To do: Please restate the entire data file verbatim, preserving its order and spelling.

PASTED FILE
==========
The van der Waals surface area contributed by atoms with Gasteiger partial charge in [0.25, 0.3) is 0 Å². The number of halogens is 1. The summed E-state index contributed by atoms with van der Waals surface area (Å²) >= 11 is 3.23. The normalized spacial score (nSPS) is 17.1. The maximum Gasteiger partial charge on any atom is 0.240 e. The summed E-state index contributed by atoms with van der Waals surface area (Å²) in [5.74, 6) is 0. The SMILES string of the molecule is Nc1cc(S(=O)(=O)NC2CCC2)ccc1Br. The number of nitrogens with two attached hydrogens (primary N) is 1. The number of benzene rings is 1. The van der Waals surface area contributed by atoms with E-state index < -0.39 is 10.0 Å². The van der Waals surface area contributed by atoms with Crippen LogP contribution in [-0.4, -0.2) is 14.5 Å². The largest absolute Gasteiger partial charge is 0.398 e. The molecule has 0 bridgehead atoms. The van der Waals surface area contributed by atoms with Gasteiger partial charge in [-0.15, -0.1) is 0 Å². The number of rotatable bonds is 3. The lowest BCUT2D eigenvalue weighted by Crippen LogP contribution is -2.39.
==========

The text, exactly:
The van der Waals surface area contributed by atoms with Gasteiger partial charge in [0.25, 0.3) is 0 Å². The number of halogens is 1. The summed E-state index contributed by atoms with van der Waals surface area (Å²) >= 11 is 3.23. The normalized spacial score (nSPS) is 17.1. The maximum Gasteiger partial charge on any atom is 0.240 e. The summed E-state index contributed by atoms with van der Waals surface area (Å²) in [5.74, 6) is 0. The SMILES string of the molecule is Nc1cc(S(=O)(=O)NC2CCC2)ccc1Br. The number of nitrogens with two attached hydrogens (primary N) is 1. The number of benzene rings is 1. The van der Waals surface area contributed by atoms with E-state index < -0.39 is 10.0 Å². The van der Waals surface area contributed by atoms with Crippen LogP contribution in [-0.4, -0.2) is 14.5 Å². The largest absolute Gasteiger partial charge is 0.398 e. The molecule has 0 bridgehead atoms. The van der Waals surface area contributed by atoms with Gasteiger partial charge in [-0.15, -0.1) is 0 Å². The number of rotatable bonds is 3. The lowest BCUT2D eigenvalue weighted by Crippen LogP contribution is -2.39.